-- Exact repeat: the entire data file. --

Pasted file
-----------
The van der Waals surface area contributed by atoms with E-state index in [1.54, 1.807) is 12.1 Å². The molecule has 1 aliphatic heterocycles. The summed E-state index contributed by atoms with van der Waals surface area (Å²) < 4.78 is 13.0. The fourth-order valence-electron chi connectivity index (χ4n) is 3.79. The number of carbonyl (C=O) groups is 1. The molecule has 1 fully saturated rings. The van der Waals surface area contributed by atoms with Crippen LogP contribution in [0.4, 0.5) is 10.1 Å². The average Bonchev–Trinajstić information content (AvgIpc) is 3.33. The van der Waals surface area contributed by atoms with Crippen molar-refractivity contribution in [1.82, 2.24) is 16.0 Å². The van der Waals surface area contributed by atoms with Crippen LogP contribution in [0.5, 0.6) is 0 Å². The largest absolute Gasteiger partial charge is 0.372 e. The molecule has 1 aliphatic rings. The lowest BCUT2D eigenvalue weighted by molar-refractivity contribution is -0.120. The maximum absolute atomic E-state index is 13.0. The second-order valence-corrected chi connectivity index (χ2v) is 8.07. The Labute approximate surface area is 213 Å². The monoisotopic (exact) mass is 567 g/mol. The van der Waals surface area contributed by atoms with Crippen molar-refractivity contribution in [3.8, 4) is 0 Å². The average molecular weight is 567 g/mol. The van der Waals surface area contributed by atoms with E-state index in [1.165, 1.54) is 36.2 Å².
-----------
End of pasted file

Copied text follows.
The van der Waals surface area contributed by atoms with E-state index in [1.54, 1.807) is 12.1 Å². The molecule has 1 aliphatic heterocycles. The summed E-state index contributed by atoms with van der Waals surface area (Å²) < 4.78 is 13.0. The fourth-order valence-electron chi connectivity index (χ4n) is 3.79. The number of carbonyl (C=O) groups is 1. The molecule has 1 fully saturated rings. The van der Waals surface area contributed by atoms with Crippen LogP contribution in [0.4, 0.5) is 10.1 Å². The average Bonchev–Trinajstić information content (AvgIpc) is 3.33. The van der Waals surface area contributed by atoms with Crippen molar-refractivity contribution in [1.82, 2.24) is 16.0 Å². The van der Waals surface area contributed by atoms with Crippen LogP contribution in [0.5, 0.6) is 0 Å². The largest absolute Gasteiger partial charge is 0.372 e. The molecule has 1 aliphatic rings. The lowest BCUT2D eigenvalue weighted by molar-refractivity contribution is -0.120. The maximum absolute atomic E-state index is 13.0. The second-order valence-corrected chi connectivity index (χ2v) is 8.07. The Labute approximate surface area is 213 Å². The monoisotopic (exact) mass is 567 g/mol. The van der Waals surface area contributed by atoms with Crippen molar-refractivity contribution in [3.8, 4) is 0 Å². The average molecular weight is 567 g/mol. The van der Waals surface area contributed by atoms with E-state index in [1.165, 1.54) is 36.2 Å².